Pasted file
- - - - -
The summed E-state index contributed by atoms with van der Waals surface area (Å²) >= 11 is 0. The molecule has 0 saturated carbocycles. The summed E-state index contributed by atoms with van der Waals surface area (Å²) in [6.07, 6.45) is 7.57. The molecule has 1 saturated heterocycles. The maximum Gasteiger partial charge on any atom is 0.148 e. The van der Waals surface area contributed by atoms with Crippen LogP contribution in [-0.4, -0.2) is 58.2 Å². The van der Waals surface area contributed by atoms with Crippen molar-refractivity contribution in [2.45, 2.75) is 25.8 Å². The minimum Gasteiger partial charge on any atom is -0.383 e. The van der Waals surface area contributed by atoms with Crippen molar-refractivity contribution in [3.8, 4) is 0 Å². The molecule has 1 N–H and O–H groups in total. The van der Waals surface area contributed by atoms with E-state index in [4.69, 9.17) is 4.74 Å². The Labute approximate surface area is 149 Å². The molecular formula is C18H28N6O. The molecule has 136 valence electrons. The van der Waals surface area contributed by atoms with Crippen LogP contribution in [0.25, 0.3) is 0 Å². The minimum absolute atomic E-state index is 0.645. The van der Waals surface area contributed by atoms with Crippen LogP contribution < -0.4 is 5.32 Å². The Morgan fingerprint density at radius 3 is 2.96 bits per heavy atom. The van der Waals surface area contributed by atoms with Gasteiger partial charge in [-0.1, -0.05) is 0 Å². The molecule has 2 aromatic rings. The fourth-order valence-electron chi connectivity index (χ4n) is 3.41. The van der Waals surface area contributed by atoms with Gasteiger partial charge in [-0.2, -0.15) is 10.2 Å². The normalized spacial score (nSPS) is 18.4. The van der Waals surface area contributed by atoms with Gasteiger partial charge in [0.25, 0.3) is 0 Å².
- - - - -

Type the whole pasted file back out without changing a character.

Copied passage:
The summed E-state index contributed by atoms with van der Waals surface area (Å²) >= 11 is 0. The molecule has 0 saturated carbocycles. The summed E-state index contributed by atoms with van der Waals surface area (Å²) in [6.07, 6.45) is 7.57. The molecule has 1 saturated heterocycles. The maximum Gasteiger partial charge on any atom is 0.148 e. The van der Waals surface area contributed by atoms with Crippen LogP contribution in [-0.4, -0.2) is 58.2 Å². The van der Waals surface area contributed by atoms with Crippen molar-refractivity contribution in [2.45, 2.75) is 25.8 Å². The minimum Gasteiger partial charge on any atom is -0.383 e. The van der Waals surface area contributed by atoms with Crippen molar-refractivity contribution in [3.8, 4) is 0 Å². The molecule has 1 N–H and O–H groups in total. The van der Waals surface area contributed by atoms with E-state index in [4.69, 9.17) is 4.74 Å². The Labute approximate surface area is 149 Å². The molecular formula is C18H28N6O. The molecule has 136 valence electrons. The van der Waals surface area contributed by atoms with Crippen LogP contribution in [0.25, 0.3) is 0 Å². The minimum absolute atomic E-state index is 0.645. The van der Waals surface area contributed by atoms with Crippen LogP contribution < -0.4 is 5.32 Å². The Morgan fingerprint density at radius 3 is 2.96 bits per heavy atom. The van der Waals surface area contributed by atoms with Gasteiger partial charge in [-0.1, -0.05) is 0 Å². The molecule has 2 aromatic rings. The fourth-order valence-electron chi connectivity index (χ4n) is 3.41. The van der Waals surface area contributed by atoms with Gasteiger partial charge in [-0.2, -0.15) is 10.2 Å². The normalized spacial score (nSPS) is 18.4. The van der Waals surface area contributed by atoms with Gasteiger partial charge in [0.25, 0.3) is 0 Å².